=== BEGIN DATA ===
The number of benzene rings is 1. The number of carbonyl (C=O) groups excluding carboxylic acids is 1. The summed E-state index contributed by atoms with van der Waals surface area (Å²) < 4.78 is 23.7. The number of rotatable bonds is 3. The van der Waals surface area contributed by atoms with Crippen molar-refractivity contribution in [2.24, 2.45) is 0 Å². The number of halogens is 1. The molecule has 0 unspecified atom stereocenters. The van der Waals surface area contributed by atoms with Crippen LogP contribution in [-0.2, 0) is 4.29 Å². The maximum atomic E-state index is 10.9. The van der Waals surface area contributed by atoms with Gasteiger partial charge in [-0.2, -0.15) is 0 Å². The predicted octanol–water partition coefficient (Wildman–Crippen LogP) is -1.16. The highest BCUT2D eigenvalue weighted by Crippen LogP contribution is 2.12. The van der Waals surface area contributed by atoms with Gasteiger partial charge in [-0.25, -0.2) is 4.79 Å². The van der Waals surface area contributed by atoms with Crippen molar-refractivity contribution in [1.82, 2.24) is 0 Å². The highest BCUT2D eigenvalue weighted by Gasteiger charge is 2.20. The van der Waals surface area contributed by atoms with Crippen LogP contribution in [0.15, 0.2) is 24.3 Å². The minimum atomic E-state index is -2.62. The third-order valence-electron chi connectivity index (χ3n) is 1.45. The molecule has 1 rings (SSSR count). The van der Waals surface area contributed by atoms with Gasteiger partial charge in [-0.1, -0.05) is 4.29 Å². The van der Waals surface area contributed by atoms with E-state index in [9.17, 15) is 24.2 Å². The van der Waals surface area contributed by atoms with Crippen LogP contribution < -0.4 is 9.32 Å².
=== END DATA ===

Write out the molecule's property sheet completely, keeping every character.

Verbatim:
The number of benzene rings is 1. The number of carbonyl (C=O) groups excluding carboxylic acids is 1. The summed E-state index contributed by atoms with van der Waals surface area (Å²) < 4.78 is 23.7. The number of rotatable bonds is 3. The van der Waals surface area contributed by atoms with Crippen molar-refractivity contribution in [2.24, 2.45) is 0 Å². The number of halogens is 1. The molecule has 0 unspecified atom stereocenters. The van der Waals surface area contributed by atoms with Crippen LogP contribution in [-0.2, 0) is 4.29 Å². The maximum atomic E-state index is 10.9. The van der Waals surface area contributed by atoms with Gasteiger partial charge in [-0.2, -0.15) is 0 Å². The predicted octanol–water partition coefficient (Wildman–Crippen LogP) is -1.16. The highest BCUT2D eigenvalue weighted by Crippen LogP contribution is 2.12. The van der Waals surface area contributed by atoms with Gasteiger partial charge in [-0.25, -0.2) is 4.79 Å². The van der Waals surface area contributed by atoms with Crippen molar-refractivity contribution in [1.82, 2.24) is 0 Å². The highest BCUT2D eigenvalue weighted by Gasteiger charge is 2.20. The van der Waals surface area contributed by atoms with Crippen LogP contribution in [0.15, 0.2) is 24.3 Å². The minimum atomic E-state index is -2.62. The third-order valence-electron chi connectivity index (χ3n) is 1.45. The molecule has 1 rings (SSSR count). The van der Waals surface area contributed by atoms with Gasteiger partial charge in [-0.1, -0.05) is 4.29 Å². The van der Waals surface area contributed by atoms with E-state index in [9.17, 15) is 24.2 Å². The van der Waals surface area contributed by atoms with Crippen LogP contribution < -0.4 is 9.32 Å².